[svlug] Writing start-up scripts...
dagmar at dsurreal.org
Sun Mar 18 16:39:02 PST 2001
On Sun, 18 Mar 2001, Rick Moen wrote:
> begin Dagmar d'Surreal quotation:
> > You know, in some parts of the country parents teach their children to
> > not deliberately insult strangers.
> Mine taught me to never _accidentally_ insult strangers. I mean, that
> would be just sloppy workmanship.
> > ...and that's great if you have a box that never changes, or you're
> > just configuring one machine and not expecting to replicate your work
> > to others. Of course if you happen to replicate your work to more
> > than one machine, writing everything into one shell script with
> > hardcoded values is _inexcuseably_ incompetent.
> There is, of course, no reason why simple ifconfig and route statements
> cannot (1) replicate to multiple deployments and (2) be equally
> parseable as all that baroque crap. If you have a problem figuring out
> how, I can recommend a few good tutorial books.
> And, as much as you're theatrically scandalised by my derision of those
> idiotic network configuration files, you should hear how I characterise
> the window manager configuration setup that ships with it -- which
> fortunately can be bypassed even more easily, with a simple .xinitrc
Ships with _what_... (rhetorical question)
> However, I should take the trouble to amend what I said earlier. The
> network setup would be "painfully incompetent" if the design aims
> included simplicity, elegance, and comprehensibility. However, on
> reflection, I infer that, for that product (and the company's work,
> generally), those who aspire to understand and _like_ their systems'
> designs are just not part of the target market.
The design goal is _portability_ regardless of platform. I've gotten the
same thing working on Solaris, and you can't possibly expect anyone to
believe that Solaris network initialization scripts don't need to be
I do not feel that a system administrator should have to be performing the
role of a software developer (even though shell scripts don't require much
"development" compared to other languages) when they're configuring a
system, and why on earth would one want to go and edit a shell script and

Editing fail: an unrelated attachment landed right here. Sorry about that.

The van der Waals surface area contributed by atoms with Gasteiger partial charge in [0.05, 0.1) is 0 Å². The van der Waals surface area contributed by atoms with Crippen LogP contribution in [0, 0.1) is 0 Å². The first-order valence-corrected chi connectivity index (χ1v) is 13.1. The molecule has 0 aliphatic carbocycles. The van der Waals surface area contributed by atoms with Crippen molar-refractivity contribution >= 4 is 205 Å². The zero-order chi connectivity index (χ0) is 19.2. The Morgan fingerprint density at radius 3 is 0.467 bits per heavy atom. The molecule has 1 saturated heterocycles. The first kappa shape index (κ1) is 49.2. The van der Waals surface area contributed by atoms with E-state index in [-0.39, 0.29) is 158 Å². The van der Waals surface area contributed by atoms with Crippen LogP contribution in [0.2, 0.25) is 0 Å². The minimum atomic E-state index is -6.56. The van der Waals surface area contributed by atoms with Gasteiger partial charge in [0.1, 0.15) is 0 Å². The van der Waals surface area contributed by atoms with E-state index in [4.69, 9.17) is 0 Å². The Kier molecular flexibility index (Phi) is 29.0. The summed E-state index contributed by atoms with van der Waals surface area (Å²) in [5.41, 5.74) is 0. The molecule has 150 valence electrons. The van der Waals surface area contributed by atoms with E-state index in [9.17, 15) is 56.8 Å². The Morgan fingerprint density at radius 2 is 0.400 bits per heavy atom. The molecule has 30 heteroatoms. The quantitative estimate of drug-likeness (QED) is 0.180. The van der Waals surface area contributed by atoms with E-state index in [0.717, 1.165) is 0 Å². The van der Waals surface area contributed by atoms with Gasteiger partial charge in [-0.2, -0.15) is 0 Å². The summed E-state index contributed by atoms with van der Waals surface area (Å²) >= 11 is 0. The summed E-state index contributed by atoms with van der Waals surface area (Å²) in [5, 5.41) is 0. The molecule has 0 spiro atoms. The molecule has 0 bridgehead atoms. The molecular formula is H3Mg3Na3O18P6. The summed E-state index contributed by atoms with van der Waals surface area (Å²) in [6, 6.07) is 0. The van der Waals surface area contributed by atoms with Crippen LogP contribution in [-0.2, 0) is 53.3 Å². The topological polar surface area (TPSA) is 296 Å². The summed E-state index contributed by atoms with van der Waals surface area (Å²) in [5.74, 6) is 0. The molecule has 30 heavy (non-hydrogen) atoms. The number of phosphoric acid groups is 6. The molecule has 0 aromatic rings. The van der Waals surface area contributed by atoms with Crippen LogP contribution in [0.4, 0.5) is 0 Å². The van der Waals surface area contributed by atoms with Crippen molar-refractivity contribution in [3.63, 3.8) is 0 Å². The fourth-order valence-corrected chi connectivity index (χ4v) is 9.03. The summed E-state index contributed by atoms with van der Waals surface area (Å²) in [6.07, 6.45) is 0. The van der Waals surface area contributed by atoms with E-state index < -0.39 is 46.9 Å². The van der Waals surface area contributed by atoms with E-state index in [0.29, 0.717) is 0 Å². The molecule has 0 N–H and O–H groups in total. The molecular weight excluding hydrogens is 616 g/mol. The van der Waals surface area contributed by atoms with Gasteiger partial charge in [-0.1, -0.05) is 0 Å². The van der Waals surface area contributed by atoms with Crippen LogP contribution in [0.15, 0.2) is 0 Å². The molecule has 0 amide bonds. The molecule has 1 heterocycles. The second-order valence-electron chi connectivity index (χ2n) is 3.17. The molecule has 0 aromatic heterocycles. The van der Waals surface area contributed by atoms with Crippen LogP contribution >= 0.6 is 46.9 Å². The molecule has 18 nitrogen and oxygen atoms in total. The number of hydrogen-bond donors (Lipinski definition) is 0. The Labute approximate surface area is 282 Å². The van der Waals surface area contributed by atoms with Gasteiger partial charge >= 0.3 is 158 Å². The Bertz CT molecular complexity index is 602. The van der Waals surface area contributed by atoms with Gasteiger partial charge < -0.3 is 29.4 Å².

run the entire thing twice (or two different ones) when they can invoke
just one script with a few simple and obvious arguments to
administratively disable an interface or particular features of an
interface on demand.
> > No, I happen to occasionally need to bring down interfaces for
> > extended periods of time and don't feel like leaving all the old
> > firewalling rules and whatnot taking up memory in the meantime.
> So, take them out first, genius.
Why bother? I'd have to put them back in afterwards. I'll stick with a
mechanism that's more amenable to using a simple shell command to turn it
off, and another to turn it back on (or simply reboot and everything comes
back up like it's supposed to, regardless of whether or not the
administrator remembers to re-enable the interface).
> > _Some_ of us understand that modularity in design allows one to
> > leverage previous work against current problems, and that putting
> > together a ton of one-time use solutions is simply wasteful.
> _Some_ of us understand that straightforward methods can be
> mass-deployed as easily as poorly-written one, if not better.
Not in this case.
> > I've had enough of arguing with you and Raffi about this.
> What a coincidence! I'm bloody tired of your empty posturing on the
> > ...but insulting me....
> Excuse me, but who are _you_ again? I don't remember mention you in
> this conversation, sir, at all.
> Are you telling me that _you personally_ concocted that steaming pile of
> rubbish I was speaking of, earlier? If so, you're welcome to take
> personal offence if that makes you happy. (This _is_ California, after
> all: Taking offence when convenient is probably in the state Bill of
> Rights.) But I most certainly did not have you in mind -- nor do I have
> any idea who or what you are, or particular care, either.
Damn, you _are_ incapable of rational debate.
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